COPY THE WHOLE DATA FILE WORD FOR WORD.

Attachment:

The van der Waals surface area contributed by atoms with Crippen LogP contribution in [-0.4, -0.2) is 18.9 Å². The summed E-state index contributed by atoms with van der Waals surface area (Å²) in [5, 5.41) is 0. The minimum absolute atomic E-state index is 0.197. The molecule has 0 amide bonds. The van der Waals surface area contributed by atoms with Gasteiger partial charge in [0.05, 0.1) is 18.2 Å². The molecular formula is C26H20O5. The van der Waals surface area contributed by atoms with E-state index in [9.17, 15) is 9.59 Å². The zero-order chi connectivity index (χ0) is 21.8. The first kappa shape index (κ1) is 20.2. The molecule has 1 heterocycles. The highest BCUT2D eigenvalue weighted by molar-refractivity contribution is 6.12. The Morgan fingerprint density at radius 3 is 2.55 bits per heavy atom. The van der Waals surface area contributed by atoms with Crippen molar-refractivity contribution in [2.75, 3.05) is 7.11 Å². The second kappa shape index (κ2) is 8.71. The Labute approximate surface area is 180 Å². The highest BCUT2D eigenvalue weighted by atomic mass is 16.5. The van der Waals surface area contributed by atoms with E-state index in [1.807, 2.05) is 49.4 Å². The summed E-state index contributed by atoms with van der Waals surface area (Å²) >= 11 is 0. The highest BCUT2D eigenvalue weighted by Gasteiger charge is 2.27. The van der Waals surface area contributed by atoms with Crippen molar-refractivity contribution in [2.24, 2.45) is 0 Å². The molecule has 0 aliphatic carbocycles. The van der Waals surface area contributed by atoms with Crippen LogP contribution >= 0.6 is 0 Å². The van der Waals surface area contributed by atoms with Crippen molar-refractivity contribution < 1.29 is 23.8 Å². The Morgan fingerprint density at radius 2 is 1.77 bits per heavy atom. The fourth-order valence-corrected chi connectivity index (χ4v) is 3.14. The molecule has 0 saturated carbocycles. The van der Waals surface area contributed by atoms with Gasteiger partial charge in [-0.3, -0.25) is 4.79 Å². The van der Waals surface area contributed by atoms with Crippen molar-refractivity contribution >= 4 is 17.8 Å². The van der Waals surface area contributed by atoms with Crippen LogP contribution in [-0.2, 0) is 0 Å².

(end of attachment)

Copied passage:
The van der Waals surface area contributed by atoms with Crippen LogP contribution in [-0.4, -0.2) is 18.9 Å². The summed E-state index contributed by atoms with van der Waals surface area (Å²) in [5, 5.41) is 0. The minimum absolute atomic E-state index is 0.197. The molecule has 0 amide bonds. The van der Waals surface area contributed by atoms with Gasteiger partial charge in [0.05, 0.1) is 18.2 Å². The molecular formula is C26H20O5. The van der Waals surface area contributed by atoms with E-state index in [9.17, 15) is 9.59 Å². The zero-order chi connectivity index (χ0) is 21.8. The first kappa shape index (κ1) is 20.2. The molecule has 1 heterocycles. The highest BCUT2D eigenvalue weighted by molar-refractivity contribution is 6.12. The Morgan fingerprint density at radius 3 is 2.55 bits per heavy atom. The van der Waals surface area contributed by atoms with Crippen molar-refractivity contribution in [2.75, 3.05) is 7.11 Å². The second kappa shape index (κ2) is 8.71. The Labute approximate surface area is 180 Å². The highest BCUT2D eigenvalue weighted by atomic mass is 16.5. The van der Waals surface area contributed by atoms with E-state index in [1.807, 2.05) is 49.4 Å². The summed E-state index contributed by atoms with van der Waals surface area (Å²) >= 11 is 0. The highest BCUT2D eigenvalue weighted by Gasteiger charge is 2.27. The van der Waals surface area contributed by atoms with Crippen molar-refractivity contribution in [2.24, 2.45) is 0 Å². The molecule has 0 aliphatic carbocycles. The van der Waals surface area contributed by atoms with Crippen LogP contribution >= 0.6 is 0 Å². The van der Waals surface area contributed by atoms with Crippen molar-refractivity contribution < 1.29 is 23.8 Å². The Morgan fingerprint density at radius 2 is 1.77 bits per heavy atom. The fourth-order valence-corrected chi connectivity index (χ4v) is 3.14. The molecule has 0 saturated carbocycles. The van der Waals surface area contributed by atoms with Gasteiger partial charge in [-0.3, -0.25) is 4.79 Å². The van der Waals surface area contributed by atoms with Crippen molar-refractivity contribution >= 4 is 17.8 Å². The van der Waals surface area contributed by atoms with Crippen LogP contribution in [-0.2, 0) is 0 Å².